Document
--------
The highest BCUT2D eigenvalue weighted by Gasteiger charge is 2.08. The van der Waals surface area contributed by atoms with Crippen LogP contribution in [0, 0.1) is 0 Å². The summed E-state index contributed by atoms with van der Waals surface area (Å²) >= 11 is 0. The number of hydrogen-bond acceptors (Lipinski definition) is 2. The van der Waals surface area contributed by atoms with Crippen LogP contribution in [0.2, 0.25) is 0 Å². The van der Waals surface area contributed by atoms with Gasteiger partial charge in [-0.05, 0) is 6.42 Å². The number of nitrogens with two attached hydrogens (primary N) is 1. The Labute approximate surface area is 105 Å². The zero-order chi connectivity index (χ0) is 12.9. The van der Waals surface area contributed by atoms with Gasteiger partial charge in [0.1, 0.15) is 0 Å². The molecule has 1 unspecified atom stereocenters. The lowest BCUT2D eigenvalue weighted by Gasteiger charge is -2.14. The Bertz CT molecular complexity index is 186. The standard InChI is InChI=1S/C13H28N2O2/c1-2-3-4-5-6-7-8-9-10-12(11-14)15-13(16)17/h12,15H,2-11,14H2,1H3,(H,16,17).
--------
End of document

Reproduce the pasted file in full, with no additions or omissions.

The highest BCUT2D eigenvalue weighted by Gasteiger charge is 2.08. The van der Waals surface area contributed by atoms with Crippen LogP contribution in [0, 0.1) is 0 Å². The summed E-state index contributed by atoms with van der Waals surface area (Å²) >= 11 is 0. The number of hydrogen-bond acceptors (Lipinski definition) is 2. The van der Waals surface area contributed by atoms with Crippen LogP contribution in [0.2, 0.25) is 0 Å². The van der Waals surface area contributed by atoms with Gasteiger partial charge in [-0.05, 0) is 6.42 Å². The number of nitrogens with two attached hydrogens (primary N) is 1. The Labute approximate surface area is 105 Å². The zero-order chi connectivity index (χ0) is 12.9. The van der Waals surface area contributed by atoms with Gasteiger partial charge in [0.1, 0.15) is 0 Å². The molecule has 1 unspecified atom stereocenters. The lowest BCUT2D eigenvalue weighted by Gasteiger charge is -2.14. The Bertz CT molecular complexity index is 186. The standard InChI is InChI=1S/C13H28N2O2/c1-2-3-4-5-6-7-8-9-10-12(11-14)15-13(16)17/h12,15H,2-11,14H2,1H3,(H,16,17).